A humanitarian disaster and refugee crisis is unfolding in Ukraine. Since Vladimir Putin’s unprovoked invasion last week, more than one million people have already fled the country. The UN has warned that that number could grow to up to five million as the war continues.
On Tuesday, the Home Secretary announced the government’s ‘bespoke’ humanitarian support package for Ukrainian refugees. While any emergency support is of course welcome, it is still heavily caveated and falls far short of what is needed.
Most Ukrainian refugees will not be eligible. Ukrainians with no settled family in the UK are not included in the new Ukrainian Family Scheme and therefore will not be able to seek safety in the UK via this route. While a humanitarian sponsorship scheme allows companies, charities and community groups to sponsor individual Ukrainians, the Refugee Council has highlighted that this is “a slow process” and in recent years “has only resulted in hundreds of refugees coming to the UK”. It is shameful that while neighbouring countries have opened their doors to those fleeing, the vast majority would be denied sanctuary here.
Under current proposals, Ukrainians must apply for UK visas at centres in Lviv, or cross the border to Poland, Moldova, Romania, and Hungary and apply from there. This requires people to make long journeys, some of which might become increasingly impossible as the situation evolves.
We should follow the EU in waiving visa requirements and allowing all those who wish to come to the UK to travel and remain here. We must also work to establish humanitarian corridors so Ukrainians can come here safely.
Those who are able to enter the UK through the proposed extended family reunion and humanitarian sponsorship schemes will be allowed to stay in the UK for up to 12 months. Ukrainians who are already here on temporary work visas can get extensions until 31st December. This is short-sighted thinking from the Home Secretary: there is no guarantee that the conflict will be over within a year. We must ensure that refugees have quick and easy access to permanent settlement routes.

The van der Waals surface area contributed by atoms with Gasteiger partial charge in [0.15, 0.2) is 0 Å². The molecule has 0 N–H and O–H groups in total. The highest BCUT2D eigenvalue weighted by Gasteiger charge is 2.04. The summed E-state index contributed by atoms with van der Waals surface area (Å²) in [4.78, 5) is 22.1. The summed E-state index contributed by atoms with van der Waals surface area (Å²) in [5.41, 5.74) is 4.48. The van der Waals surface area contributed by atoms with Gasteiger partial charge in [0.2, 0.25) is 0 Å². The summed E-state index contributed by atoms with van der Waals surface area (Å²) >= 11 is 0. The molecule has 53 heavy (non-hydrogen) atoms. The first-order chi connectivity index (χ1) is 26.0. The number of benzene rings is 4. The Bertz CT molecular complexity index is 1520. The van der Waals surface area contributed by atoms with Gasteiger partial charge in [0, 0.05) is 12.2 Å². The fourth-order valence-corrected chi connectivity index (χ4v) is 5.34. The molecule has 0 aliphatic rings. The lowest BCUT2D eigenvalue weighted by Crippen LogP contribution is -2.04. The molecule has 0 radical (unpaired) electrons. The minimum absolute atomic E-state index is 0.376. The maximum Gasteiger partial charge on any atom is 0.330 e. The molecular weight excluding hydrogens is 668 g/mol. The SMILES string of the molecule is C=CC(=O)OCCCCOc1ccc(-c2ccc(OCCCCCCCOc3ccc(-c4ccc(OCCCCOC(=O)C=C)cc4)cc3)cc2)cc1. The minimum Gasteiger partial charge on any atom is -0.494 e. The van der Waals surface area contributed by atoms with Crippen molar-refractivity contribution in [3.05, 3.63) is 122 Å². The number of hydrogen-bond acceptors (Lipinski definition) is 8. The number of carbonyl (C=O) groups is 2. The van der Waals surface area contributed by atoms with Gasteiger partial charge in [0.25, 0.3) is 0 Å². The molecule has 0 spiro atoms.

And of course, this should not apply to Ukrainian nationals only. There must be long-term solutions for all refugees seeking safety, and the problems Ukrainian refugees are confronted with can best be resolved by a compassionate system for everyone. It is clear to me that the government’s strategy of ‘bespoke’ approaches to every conflict will result in vulnerable people falling through the cracks.
It is telling that, amid this crisis, this government continues to push through its nationality and borders bill. This bill is designed to deter people seeking sanctuary and violates our obligation under the Refugee Convention. It would introduce “differential treatment”, depending on the method through which someone arrived in the UK. It will deny many of the most vulnerable refugees permanent protection if they come here through so-called “irregular” means.
Currently, there are simply not enough safe routes for those fleeing war – whether from Ukraine or elsewhere – and this government seems to have no intention to open more. The Tories are hardening ‘Fortress Britain’ at a time when we should make this country a safe harbour for those seeking sanctuary.
We must also not forget about the courageous Russians who are protesting the war, risking arrest, and putting their lives on the line to stand up to the Putin regime. If they face repercussions over their anti-war activism, the UK must welcome them, too.
The Home Secretary is doing nowhere near enough to bring refugees to safety, and is pretending that the nationality and borders bill will not impact those fleeing Ukraine. The government can’t claim ignorance: just this week it has suffered crushing defeats in the Lords, with many peers raising Ukraine in the debate.
There is still time to act. Let’s waive visas now, work with our European partners to establish safe and legal routes, and reject the nationality and borders bill once and for all.